M. Dolors Pujol: “Researchers, pharma companies, and the public sector must go hand in hand to fight rare diseases”
Maria Dolors Pujol joined the University of Barcelona in 1991 and her research has always focused on cancer. She belongs to the Department of Pharmacology, Toxicology, and Therapeutic Chemistry, where she is now researching a potential drug for childhood osteosarcoma, a rare disease. In fact, she has seen two cases up close, two students who developed this type of bone tumour in the arm and leg respectively. Now, she has been awarded €25,000 from the Bosch i Gimpera Foundation’s Fund for the Promotion of Innovation (F2I) to support her project.
What is childhood osteosarcoma?
It is a cancerous disease that mainly affects the long limbs — legs and arms— and sites of bone growth. It mostly affects children and young people between 10 and 20 years old who, according to several studies, are growing too fast. Moreover, in most cases, by the time it is diagnosed, it has already metastasised and is present in other parts of the body.
What is the current treatment against it?
The problem with this cancer is that its treatment is very aggressive. Right now it is treated via surgery, removing the affected part of the bone or amputating the limb, and by means of chemotherapy. There are no specific anti-tumour drugs for this disease. In fact, the treatment is the same, for example, as for some types of pancreatic cancer. When dealing with children, we use traditional drugs because they are the ones we know best, along with their side effects at any given time. I had two students, a boy who had it in a leg and a girl who had it in an arm. She had suffered through seventeen procedures and he had undergone almost twenty-five. It is very hard.
Your research group is developing a drug, at what stage is it now and what is it?
We are at a very early stage, we have only carried out in vitro tests of cytotoxicity on tumour cells and toxicity on osteoblasts. We have developed a compound that is 100 times more active than current treatments and would therefore allow us to administer smaller doses. It also has the advantage of having almost no effect on healthy cells and therefore little toxicity.
It is a rare disease.
In Europe, a disease is considered as rare when it affects less than one person in every 2,000 inhabitants. Rare diseases can affect 5-7% of the general population. Childhood osteosarcoma is a rare disease that affects 3-4% of children diagnosed with cancer. In Spain, around 50 cases are detected each year and this rate has increased in recent years. The therapy protocol used for osteosarcoma was established in 1970 and consists of surgery and the administration of anti-tumour drugs before and after surgery. It is a very old protocol and nobody dares to update it for fear of negative reactions, especially as the patients are children.
Malignant neoplasms, i. e. tumours, in children and teenagers are rare diseases, but they are one of the most important causes of mortality in these age groups.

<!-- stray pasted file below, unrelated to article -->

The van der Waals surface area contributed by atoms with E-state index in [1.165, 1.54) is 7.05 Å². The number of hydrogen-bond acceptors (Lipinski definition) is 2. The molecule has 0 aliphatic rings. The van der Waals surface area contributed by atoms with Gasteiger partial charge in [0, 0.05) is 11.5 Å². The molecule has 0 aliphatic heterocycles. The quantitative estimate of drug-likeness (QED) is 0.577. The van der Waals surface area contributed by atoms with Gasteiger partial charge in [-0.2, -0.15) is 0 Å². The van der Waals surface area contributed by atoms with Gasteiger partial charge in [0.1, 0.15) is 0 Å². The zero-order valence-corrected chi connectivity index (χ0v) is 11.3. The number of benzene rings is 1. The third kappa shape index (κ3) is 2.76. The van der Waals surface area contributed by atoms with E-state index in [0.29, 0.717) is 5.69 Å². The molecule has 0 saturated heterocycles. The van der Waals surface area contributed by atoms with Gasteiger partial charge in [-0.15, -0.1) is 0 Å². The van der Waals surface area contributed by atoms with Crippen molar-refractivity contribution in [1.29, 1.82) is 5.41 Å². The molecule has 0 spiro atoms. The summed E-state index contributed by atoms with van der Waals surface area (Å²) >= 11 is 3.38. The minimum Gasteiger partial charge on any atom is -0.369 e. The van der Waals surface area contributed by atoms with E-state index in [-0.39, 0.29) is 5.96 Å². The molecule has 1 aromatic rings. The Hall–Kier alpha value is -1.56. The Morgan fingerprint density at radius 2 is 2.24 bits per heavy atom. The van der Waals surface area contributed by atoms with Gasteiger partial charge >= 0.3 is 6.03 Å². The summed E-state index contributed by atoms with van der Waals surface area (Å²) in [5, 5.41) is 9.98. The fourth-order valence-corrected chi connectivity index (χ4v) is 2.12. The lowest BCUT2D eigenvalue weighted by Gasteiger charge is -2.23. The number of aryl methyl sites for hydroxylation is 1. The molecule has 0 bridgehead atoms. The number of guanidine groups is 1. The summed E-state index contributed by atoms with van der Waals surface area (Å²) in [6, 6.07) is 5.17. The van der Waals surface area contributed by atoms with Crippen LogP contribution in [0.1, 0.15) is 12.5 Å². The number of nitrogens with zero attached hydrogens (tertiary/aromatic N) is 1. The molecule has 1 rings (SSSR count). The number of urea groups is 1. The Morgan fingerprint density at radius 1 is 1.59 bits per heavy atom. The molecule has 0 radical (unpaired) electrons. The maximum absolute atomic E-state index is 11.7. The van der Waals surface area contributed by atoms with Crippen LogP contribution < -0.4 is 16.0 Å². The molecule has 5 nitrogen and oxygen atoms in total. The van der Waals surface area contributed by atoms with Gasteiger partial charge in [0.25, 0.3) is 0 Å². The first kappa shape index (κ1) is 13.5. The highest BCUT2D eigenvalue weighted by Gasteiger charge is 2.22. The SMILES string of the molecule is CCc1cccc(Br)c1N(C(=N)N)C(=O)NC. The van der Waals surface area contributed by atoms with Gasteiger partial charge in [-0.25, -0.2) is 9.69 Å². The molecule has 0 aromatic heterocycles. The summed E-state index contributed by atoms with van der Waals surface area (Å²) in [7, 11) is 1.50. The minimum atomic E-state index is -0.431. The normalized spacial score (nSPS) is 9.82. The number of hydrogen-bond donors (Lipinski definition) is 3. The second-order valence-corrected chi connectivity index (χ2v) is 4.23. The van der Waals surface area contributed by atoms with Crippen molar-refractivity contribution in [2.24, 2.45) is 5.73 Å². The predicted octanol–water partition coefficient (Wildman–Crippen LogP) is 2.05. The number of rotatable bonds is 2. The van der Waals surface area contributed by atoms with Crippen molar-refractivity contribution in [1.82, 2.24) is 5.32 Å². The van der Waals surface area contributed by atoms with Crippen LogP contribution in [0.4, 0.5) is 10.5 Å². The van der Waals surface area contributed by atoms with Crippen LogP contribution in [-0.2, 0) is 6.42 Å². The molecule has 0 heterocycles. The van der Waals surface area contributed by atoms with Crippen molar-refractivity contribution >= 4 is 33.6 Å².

Childhood leukaemia and osteosarcoma, although rare, are the most common cancers causing death in children. Leukaemia affects about 5% of children diagnosed with leukaemia.
It is estimated that over 300 million people suffer from rare diseases, 6-8% of the world’s population, but 95% of these diseases have no approved specific treatment.
Our drug could be what we call an orphan drug when it comes to marketing it because it treats a rare disease and has little financial incentive for pharmaceutical companies. Laboratories should research drugs to be able to treat all diseases, including rare diseases. Orphan drugs that reach the market have a very high cost, which makes their development possible. But I believe that it is better to have a specific drug, even if it is expensive, than to have no treatment at all for these diseases. Researchers, pharmaceutical companies, and the public sector must work together to combat rare diseases.
80% of rare diseases can be traced back to genetics. Are prevention and early detection the key?
Exactly. There are now several open research avenues related to gene therapy and genetic modification, but there is also an ethical debate on the issue to be considered. Genetic mapping of prospective parents can be done to determine the likelihood of their children developing certain types of diseases.
More about M Dolors Pujol
The best invention in History
Fleming’s penicillin. It has saved many lives.
What would you like to see in the future?
Incurable diseases cured.
A future advancement that scares you
Artificial intelligence; especially as research is progressing much faster than social debate and legal certainty.
A role model
My grandparents. They were people who knew how to cope with any situation.
The FBG is…
The Bosch i Gimpera Foundation provides help and support. It is an institution that already existed when I arrived at the university. Over all these years it has been able to adapt and innovate, and has never lost its commitment to innovation thanks to a great team of people with strong values.